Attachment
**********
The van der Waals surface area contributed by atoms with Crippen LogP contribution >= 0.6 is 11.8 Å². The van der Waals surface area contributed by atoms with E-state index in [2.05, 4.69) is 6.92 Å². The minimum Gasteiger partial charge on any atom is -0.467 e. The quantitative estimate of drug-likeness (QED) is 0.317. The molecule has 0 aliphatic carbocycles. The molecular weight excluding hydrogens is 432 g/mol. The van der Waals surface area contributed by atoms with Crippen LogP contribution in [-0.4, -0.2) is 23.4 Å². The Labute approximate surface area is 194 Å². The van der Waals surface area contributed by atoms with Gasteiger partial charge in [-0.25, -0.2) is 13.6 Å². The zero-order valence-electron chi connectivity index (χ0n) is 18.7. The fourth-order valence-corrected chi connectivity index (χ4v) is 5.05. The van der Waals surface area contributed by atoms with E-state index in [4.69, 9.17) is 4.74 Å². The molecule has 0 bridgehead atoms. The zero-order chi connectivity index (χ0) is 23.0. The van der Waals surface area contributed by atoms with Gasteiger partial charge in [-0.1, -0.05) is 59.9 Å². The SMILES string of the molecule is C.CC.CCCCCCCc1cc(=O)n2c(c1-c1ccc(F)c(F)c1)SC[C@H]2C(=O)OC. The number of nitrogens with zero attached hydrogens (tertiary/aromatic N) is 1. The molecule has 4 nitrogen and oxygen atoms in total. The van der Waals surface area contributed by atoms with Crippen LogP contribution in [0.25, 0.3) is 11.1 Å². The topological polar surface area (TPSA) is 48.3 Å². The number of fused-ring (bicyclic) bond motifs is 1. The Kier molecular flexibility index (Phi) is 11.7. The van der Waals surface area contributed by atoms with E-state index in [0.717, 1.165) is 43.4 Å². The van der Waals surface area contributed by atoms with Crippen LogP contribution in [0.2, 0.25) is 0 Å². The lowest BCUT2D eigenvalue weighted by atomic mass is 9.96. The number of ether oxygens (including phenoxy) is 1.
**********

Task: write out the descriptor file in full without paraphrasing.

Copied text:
The van der Waals surface area contributed by atoms with Crippen LogP contribution >= 0.6 is 11.8 Å². The van der Waals surface area contributed by atoms with E-state index in [2.05, 4.69) is 6.92 Å². The minimum Gasteiger partial charge on any atom is -0.467 e. The quantitative estimate of drug-likeness (QED) is 0.317. The molecule has 0 aliphatic carbocycles. The molecular weight excluding hydrogens is 432 g/mol. The van der Waals surface area contributed by atoms with Crippen LogP contribution in [-0.4, -0.2) is 23.4 Å². The Labute approximate surface area is 194 Å². The van der Waals surface area contributed by atoms with Gasteiger partial charge in [-0.25, -0.2) is 13.6 Å². The zero-order valence-electron chi connectivity index (χ0n) is 18.7. The fourth-order valence-corrected chi connectivity index (χ4v) is 5.05. The van der Waals surface area contributed by atoms with E-state index in [4.69, 9.17) is 4.74 Å². The molecule has 0 bridgehead atoms. The zero-order chi connectivity index (χ0) is 23.0. The van der Waals surface area contributed by atoms with Gasteiger partial charge in [-0.1, -0.05) is 59.9 Å². The SMILES string of the molecule is C.CC.CCCCCCCc1cc(=O)n2c(c1-c1ccc(F)c(F)c1)SC[C@H]2C(=O)OC. The number of nitrogens with zero attached hydrogens (tertiary/aromatic N) is 1. The molecule has 4 nitrogen and oxygen atoms in total. The van der Waals surface area contributed by atoms with Crippen LogP contribution in [0.25, 0.3) is 11.1 Å². The topological polar surface area (TPSA) is 48.3 Å². The number of fused-ring (bicyclic) bond motifs is 1. The Kier molecular flexibility index (Phi) is 11.7. The van der Waals surface area contributed by atoms with E-state index in [0.717, 1.165) is 43.4 Å². The van der Waals surface area contributed by atoms with Crippen LogP contribution in [0.2, 0.25) is 0 Å². The lowest BCUT2D eigenvalue weighted by atomic mass is 9.96. The number of ether oxygens (including phenoxy) is 1.